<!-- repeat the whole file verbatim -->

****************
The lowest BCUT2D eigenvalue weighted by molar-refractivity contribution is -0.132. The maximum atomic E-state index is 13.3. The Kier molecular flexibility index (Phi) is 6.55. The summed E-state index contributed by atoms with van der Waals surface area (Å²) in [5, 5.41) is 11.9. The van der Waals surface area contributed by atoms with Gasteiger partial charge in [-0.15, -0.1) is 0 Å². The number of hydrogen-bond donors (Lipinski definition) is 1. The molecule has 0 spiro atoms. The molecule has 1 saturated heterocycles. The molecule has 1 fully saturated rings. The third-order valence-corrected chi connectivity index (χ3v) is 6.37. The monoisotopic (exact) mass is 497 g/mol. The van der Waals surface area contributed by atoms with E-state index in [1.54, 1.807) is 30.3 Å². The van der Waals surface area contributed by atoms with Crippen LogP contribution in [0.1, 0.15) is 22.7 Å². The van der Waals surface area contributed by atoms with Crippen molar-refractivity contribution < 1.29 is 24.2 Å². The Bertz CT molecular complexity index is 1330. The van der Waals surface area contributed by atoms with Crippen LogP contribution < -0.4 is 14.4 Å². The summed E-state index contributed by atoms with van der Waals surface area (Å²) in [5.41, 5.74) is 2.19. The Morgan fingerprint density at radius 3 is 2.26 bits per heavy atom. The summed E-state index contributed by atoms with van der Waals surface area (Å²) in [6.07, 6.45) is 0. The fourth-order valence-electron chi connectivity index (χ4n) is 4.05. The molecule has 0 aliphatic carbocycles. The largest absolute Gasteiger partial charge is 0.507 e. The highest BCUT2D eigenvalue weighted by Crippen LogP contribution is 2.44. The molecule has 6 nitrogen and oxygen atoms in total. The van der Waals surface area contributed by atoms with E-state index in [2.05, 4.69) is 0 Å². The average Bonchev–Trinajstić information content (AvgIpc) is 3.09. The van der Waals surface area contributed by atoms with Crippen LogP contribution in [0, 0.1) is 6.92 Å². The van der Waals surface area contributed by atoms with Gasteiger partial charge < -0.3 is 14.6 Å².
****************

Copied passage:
The lowest BCUT2D eigenvalue weighted by molar-refractivity contribution is -0.132. The maximum atomic E-state index is 13.3. The Kier molecular flexibility index (Phi) is 6.55. The summed E-state index contributed by atoms with van der Waals surface area (Å²) in [5, 5.41) is 11.9. The van der Waals surface area contributed by atoms with Gasteiger partial charge in [-0.15, -0.1) is 0 Å². The number of hydrogen-bond donors (Lipinski definition) is 1. The molecule has 0 spiro atoms. The molecule has 1 saturated heterocycles. The molecule has 1 fully saturated rings. The third-order valence-corrected chi connectivity index (χ3v) is 6.37. The monoisotopic (exact) mass is 497 g/mol. The van der Waals surface area contributed by atoms with E-state index in [1.54, 1.807) is 30.3 Å². The van der Waals surface area contributed by atoms with Crippen LogP contribution in [0.1, 0.15) is 22.7 Å². The van der Waals surface area contributed by atoms with Crippen molar-refractivity contribution < 1.29 is 24.2 Å². The Bertz CT molecular complexity index is 1330. The van der Waals surface area contributed by atoms with Crippen LogP contribution < -0.4 is 14.4 Å². The summed E-state index contributed by atoms with van der Waals surface area (Å²) in [5.41, 5.74) is 2.19. The Morgan fingerprint density at radius 3 is 2.26 bits per heavy atom. The summed E-state index contributed by atoms with van der Waals surface area (Å²) in [6.07, 6.45) is 0. The fourth-order valence-electron chi connectivity index (χ4n) is 4.05. The molecule has 0 aliphatic carbocycles. The largest absolute Gasteiger partial charge is 0.507 e. The highest BCUT2D eigenvalue weighted by Crippen LogP contribution is 2.44. The molecule has 6 nitrogen and oxygen atoms in total. The van der Waals surface area contributed by atoms with E-state index in [2.05, 4.69) is 0 Å². The average Bonchev–Trinajstić information content (AvgIpc) is 3.09. The van der Waals surface area contributed by atoms with Crippen LogP contribution in [0, 0.1) is 6.92 Å². The van der Waals surface area contributed by atoms with Gasteiger partial charge < -0.3 is 14.6 Å².